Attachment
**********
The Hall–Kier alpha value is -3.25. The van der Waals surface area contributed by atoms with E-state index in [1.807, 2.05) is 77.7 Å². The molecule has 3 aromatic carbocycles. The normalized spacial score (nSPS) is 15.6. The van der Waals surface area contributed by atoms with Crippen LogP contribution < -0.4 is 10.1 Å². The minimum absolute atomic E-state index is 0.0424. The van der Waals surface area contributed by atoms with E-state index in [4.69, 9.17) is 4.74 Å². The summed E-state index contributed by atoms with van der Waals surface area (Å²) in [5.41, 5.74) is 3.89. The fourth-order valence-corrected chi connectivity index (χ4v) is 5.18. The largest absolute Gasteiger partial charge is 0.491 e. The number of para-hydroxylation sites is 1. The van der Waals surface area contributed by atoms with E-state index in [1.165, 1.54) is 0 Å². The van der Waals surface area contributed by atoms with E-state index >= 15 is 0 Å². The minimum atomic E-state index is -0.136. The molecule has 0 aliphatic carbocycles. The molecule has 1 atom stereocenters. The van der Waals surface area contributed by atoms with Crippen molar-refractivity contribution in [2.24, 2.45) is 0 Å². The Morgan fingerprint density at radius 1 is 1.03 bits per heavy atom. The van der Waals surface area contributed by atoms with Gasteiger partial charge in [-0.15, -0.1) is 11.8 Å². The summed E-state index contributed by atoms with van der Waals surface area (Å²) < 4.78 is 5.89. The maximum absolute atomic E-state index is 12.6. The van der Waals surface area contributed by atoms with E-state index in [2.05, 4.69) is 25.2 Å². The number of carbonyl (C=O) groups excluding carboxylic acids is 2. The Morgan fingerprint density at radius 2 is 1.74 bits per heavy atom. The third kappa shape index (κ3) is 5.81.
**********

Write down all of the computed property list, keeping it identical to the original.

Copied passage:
The Hall–Kier alpha value is -3.25. The van der Waals surface area contributed by atoms with E-state index in [1.807, 2.05) is 77.7 Å². The molecule has 3 aromatic carbocycles. The normalized spacial score (nSPS) is 15.6. The van der Waals surface area contributed by atoms with Crippen LogP contribution < -0.4 is 10.1 Å². The minimum absolute atomic E-state index is 0.0424. The van der Waals surface area contributed by atoms with E-state index in [4.69, 9.17) is 4.74 Å². The summed E-state index contributed by atoms with van der Waals surface area (Å²) in [5.41, 5.74) is 3.89. The fourth-order valence-corrected chi connectivity index (χ4v) is 5.18. The largest absolute Gasteiger partial charge is 0.491 e. The number of para-hydroxylation sites is 1. The van der Waals surface area contributed by atoms with E-state index in [1.165, 1.54) is 0 Å². The van der Waals surface area contributed by atoms with E-state index >= 15 is 0 Å². The minimum atomic E-state index is -0.136. The molecule has 0 aliphatic carbocycles. The molecule has 1 atom stereocenters. The van der Waals surface area contributed by atoms with Crippen molar-refractivity contribution in [2.24, 2.45) is 0 Å². The Morgan fingerprint density at radius 1 is 1.03 bits per heavy atom. The van der Waals surface area contributed by atoms with Gasteiger partial charge in [-0.15, -0.1) is 11.8 Å². The summed E-state index contributed by atoms with van der Waals surface area (Å²) < 4.78 is 5.89. The maximum absolute atomic E-state index is 12.6. The van der Waals surface area contributed by atoms with E-state index in [2.05, 4.69) is 25.2 Å². The number of carbonyl (C=O) groups excluding carboxylic acids is 2. The Morgan fingerprint density at radius 2 is 1.74 bits per heavy atom. The third kappa shape index (κ3) is 5.81.